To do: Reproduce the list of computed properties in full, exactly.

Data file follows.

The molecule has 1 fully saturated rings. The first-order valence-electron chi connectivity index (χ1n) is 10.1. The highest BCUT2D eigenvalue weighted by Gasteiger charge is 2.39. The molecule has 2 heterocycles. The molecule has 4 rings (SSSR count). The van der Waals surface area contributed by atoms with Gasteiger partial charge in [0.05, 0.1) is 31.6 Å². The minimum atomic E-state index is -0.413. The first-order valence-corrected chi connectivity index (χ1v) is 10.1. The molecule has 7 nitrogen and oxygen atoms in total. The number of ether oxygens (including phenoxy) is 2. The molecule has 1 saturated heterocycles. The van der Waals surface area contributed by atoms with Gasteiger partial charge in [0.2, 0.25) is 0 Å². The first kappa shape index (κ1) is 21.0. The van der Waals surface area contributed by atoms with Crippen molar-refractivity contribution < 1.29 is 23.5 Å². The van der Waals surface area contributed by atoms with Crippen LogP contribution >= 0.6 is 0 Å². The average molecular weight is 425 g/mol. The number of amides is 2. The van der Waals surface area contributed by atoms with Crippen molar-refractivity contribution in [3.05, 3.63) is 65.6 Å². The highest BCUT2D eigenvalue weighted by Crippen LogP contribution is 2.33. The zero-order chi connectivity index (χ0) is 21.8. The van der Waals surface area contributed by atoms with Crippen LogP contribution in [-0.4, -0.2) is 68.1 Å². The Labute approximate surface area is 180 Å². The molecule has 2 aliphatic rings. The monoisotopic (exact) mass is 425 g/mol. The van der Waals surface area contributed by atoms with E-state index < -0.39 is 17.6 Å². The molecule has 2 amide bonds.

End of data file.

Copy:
The molecule has 1 fully saturated rings. The first-order valence-electron chi connectivity index (χ1n) is 10.1. The highest BCUT2D eigenvalue weighted by Gasteiger charge is 2.39. The molecule has 2 heterocycles. The molecule has 4 rings (SSSR count). The van der Waals surface area contributed by atoms with Gasteiger partial charge in [0.05, 0.1) is 31.6 Å². The minimum atomic E-state index is -0.413. The first-order valence-corrected chi connectivity index (χ1v) is 10.1. The molecule has 7 nitrogen and oxygen atoms in total. The number of ether oxygens (including phenoxy) is 2. The molecule has 1 saturated heterocycles. The van der Waals surface area contributed by atoms with Gasteiger partial charge in [0.2, 0.25) is 0 Å². The first kappa shape index (κ1) is 21.0. The van der Waals surface area contributed by atoms with Crippen molar-refractivity contribution < 1.29 is 23.5 Å². The van der Waals surface area contributed by atoms with Crippen LogP contribution >= 0.6 is 0 Å². The average molecular weight is 425 g/mol. The number of amides is 2. The van der Waals surface area contributed by atoms with Crippen molar-refractivity contribution in [3.05, 3.63) is 65.6 Å². The highest BCUT2D eigenvalue weighted by Crippen LogP contribution is 2.33. The zero-order chi connectivity index (χ0) is 21.8. The van der Waals surface area contributed by atoms with Crippen LogP contribution in [-0.4, -0.2) is 68.1 Å². The Labute approximate surface area is 180 Å². The molecule has 2 aliphatic rings. The monoisotopic (exact) mass is 425 g/mol. The van der Waals surface area contributed by atoms with E-state index < -0.39 is 17.6 Å². The molecule has 2 amide bonds.